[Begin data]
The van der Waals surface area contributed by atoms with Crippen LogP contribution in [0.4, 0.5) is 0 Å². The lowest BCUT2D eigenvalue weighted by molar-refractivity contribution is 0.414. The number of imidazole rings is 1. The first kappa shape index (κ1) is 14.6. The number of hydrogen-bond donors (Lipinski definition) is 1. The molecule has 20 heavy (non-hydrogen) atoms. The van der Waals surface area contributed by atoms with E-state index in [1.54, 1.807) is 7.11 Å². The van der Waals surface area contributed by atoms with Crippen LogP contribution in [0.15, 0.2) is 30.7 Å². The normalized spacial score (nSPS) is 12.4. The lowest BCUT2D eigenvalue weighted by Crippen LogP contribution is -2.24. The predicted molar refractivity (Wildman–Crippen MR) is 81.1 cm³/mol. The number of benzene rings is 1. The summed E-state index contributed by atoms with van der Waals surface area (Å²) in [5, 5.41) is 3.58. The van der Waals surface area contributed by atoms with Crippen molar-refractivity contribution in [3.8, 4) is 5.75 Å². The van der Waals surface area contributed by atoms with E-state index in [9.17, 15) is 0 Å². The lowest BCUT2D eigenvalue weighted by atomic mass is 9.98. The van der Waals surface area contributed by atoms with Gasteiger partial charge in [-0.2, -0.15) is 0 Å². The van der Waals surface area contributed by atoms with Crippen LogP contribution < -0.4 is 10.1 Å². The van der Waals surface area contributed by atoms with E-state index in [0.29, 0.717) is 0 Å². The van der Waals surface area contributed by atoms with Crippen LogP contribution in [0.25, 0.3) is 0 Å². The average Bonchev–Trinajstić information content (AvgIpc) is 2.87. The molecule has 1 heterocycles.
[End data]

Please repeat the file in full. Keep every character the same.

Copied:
The van der Waals surface area contributed by atoms with Crippen LogP contribution in [0.4, 0.5) is 0 Å². The lowest BCUT2D eigenvalue weighted by molar-refractivity contribution is 0.414. The number of imidazole rings is 1. The first kappa shape index (κ1) is 14.6. The number of hydrogen-bond donors (Lipinski definition) is 1. The molecule has 20 heavy (non-hydrogen) atoms. The van der Waals surface area contributed by atoms with E-state index in [1.54, 1.807) is 7.11 Å². The van der Waals surface area contributed by atoms with Crippen LogP contribution in [0.15, 0.2) is 30.7 Å². The normalized spacial score (nSPS) is 12.4. The lowest BCUT2D eigenvalue weighted by Crippen LogP contribution is -2.24. The predicted molar refractivity (Wildman–Crippen MR) is 81.1 cm³/mol. The number of benzene rings is 1. The summed E-state index contributed by atoms with van der Waals surface area (Å²) in [5, 5.41) is 3.58. The van der Waals surface area contributed by atoms with Crippen molar-refractivity contribution in [3.8, 4) is 5.75 Å². The van der Waals surface area contributed by atoms with E-state index in [9.17, 15) is 0 Å². The lowest BCUT2D eigenvalue weighted by atomic mass is 9.98. The van der Waals surface area contributed by atoms with Gasteiger partial charge in [-0.2, -0.15) is 0 Å². The van der Waals surface area contributed by atoms with Crippen LogP contribution < -0.4 is 10.1 Å². The van der Waals surface area contributed by atoms with E-state index in [0.29, 0.717) is 0 Å². The van der Waals surface area contributed by atoms with Crippen LogP contribution in [0.25, 0.3) is 0 Å². The average Bonchev–Trinajstić information content (AvgIpc) is 2.87. The molecule has 1 heterocycles.